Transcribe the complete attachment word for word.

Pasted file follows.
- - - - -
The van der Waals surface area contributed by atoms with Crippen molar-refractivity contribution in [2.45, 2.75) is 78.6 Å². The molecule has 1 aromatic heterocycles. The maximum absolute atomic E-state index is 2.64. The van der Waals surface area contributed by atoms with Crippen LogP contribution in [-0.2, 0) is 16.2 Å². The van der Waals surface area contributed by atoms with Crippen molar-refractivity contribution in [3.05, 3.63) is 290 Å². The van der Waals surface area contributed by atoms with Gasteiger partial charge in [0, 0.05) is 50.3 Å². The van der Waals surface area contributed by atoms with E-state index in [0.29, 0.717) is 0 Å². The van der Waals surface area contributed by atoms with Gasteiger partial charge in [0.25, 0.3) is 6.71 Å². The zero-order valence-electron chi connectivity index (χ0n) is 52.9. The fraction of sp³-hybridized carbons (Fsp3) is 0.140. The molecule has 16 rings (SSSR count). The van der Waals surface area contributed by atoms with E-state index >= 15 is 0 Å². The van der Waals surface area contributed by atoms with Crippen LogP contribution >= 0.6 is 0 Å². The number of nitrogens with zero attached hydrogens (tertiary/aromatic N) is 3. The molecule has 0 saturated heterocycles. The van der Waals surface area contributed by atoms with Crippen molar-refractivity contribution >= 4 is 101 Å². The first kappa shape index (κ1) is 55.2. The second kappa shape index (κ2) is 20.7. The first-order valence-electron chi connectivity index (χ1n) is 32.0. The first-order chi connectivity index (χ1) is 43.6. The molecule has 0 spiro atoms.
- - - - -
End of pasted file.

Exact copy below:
The van der Waals surface area contributed by atoms with Crippen molar-refractivity contribution in [2.45, 2.75) is 78.6 Å². The molecule has 1 aromatic heterocycles. The maximum absolute atomic E-state index is 2.64. The van der Waals surface area contributed by atoms with Crippen LogP contribution in [-0.2, 0) is 16.2 Å². The van der Waals surface area contributed by atoms with Crippen molar-refractivity contribution in [3.05, 3.63) is 290 Å². The van der Waals surface area contributed by atoms with Gasteiger partial charge in [0, 0.05) is 50.3 Å². The van der Waals surface area contributed by atoms with E-state index in [0.29, 0.717) is 0 Å². The van der Waals surface area contributed by atoms with Gasteiger partial charge in [0.25, 0.3) is 6.71 Å². The zero-order valence-electron chi connectivity index (χ0n) is 52.9. The fraction of sp³-hybridized carbons (Fsp3) is 0.140. The molecule has 16 rings (SSSR count). The van der Waals surface area contributed by atoms with E-state index >= 15 is 0 Å². The van der Waals surface area contributed by atoms with Crippen LogP contribution >= 0.6 is 0 Å². The number of nitrogens with zero attached hydrogens (tertiary/aromatic N) is 3. The molecule has 0 saturated heterocycles. The van der Waals surface area contributed by atoms with Crippen molar-refractivity contribution >= 4 is 101 Å². The first kappa shape index (κ1) is 55.2. The second kappa shape index (κ2) is 20.7. The first-order valence-electron chi connectivity index (χ1n) is 32.0. The first-order chi connectivity index (χ1) is 43.6. The molecule has 0 spiro atoms.